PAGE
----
This assay is performed using the HemosIL Factor V Leiden (APC Resistance V) Kit on the Instrumentation Laboratory ACL TOP instrument. The method uses a modified activated partial thromboplastin time (APTT) test to detect activated protein C (APC) resistance. The plasma specimen is prediluted in factor V-deficient plasma. Then the APTT test is performed by incubating patient plasma with a standardized amount of platelet-like phospholipids and activator of the contact factors of the intrinsic coagulation pathway, followed by recalcification of plasma and measurement of clotting time. The ratio of the APTT test with and without added APC is reported as the APC resistance (or sensitivity) ratio.(Package insert: HemosIL Factor V Leiden [APC Resistance V]. Instrumentation Laboratory Company, Bedford, MA, Rev 10/2012)

PDF Report
Indicates whether the report includes an additional document with charts, images or other enriched information

No

Day(s) Performed
Outlines the days the test is performed. This field reflects the day that the sample must be in the testing laboratory to begin the testing process and includes any specimen preparation and processing time before the test is performed. Some tests are listed as continuously performed, which means that assays are performed multiple times during the day.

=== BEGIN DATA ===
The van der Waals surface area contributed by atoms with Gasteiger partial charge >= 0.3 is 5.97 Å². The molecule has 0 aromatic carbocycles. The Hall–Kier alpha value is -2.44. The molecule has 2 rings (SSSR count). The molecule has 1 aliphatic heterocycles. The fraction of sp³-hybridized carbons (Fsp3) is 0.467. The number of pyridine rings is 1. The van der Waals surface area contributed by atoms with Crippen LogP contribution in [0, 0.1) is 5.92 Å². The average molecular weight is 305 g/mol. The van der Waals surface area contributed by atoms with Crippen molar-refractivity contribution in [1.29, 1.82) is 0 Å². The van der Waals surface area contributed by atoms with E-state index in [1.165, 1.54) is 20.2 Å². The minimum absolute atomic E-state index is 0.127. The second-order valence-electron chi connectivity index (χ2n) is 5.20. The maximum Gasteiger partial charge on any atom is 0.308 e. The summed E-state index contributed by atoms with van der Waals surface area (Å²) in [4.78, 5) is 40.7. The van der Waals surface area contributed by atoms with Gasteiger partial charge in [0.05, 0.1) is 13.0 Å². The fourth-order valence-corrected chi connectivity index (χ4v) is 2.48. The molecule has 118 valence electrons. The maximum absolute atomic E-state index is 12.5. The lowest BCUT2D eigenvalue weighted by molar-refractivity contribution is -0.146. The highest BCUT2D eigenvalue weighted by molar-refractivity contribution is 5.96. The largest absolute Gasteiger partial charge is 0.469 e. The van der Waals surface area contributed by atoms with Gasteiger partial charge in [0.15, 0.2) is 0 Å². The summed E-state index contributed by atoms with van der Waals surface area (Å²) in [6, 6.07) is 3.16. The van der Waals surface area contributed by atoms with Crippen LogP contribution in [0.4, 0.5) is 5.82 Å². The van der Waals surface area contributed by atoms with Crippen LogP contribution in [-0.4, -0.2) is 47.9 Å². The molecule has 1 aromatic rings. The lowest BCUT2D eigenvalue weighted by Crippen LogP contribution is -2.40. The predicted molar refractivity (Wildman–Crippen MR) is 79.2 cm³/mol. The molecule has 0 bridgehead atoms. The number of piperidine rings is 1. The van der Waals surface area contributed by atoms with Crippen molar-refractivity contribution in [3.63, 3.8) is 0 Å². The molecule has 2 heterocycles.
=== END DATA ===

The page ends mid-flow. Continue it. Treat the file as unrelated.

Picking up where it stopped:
Monday through Friday

Report Available
The interval of time (receipt of sample at Mayo Clinic Laboratories to results available) taking into account standard setup days and weekends. The first day is the time that it typically takes for a result to be available. The last day is the time it might take, accounting for any necessary repeated testing.

1 to 3 days

Specimen Retention Time
Outlines the length of time after testing that a specimen is kept in the laboratory before it is discarded

7 days

Performing Laboratory Location
Indicates the location of the laboratory that performs the test

Rochester

Fees
Several factors determine the fee charged to perform a test. Contact your U.S. or International Regional Manager for information about establishing a fee schedule or to learn more about resources to optimize test selection.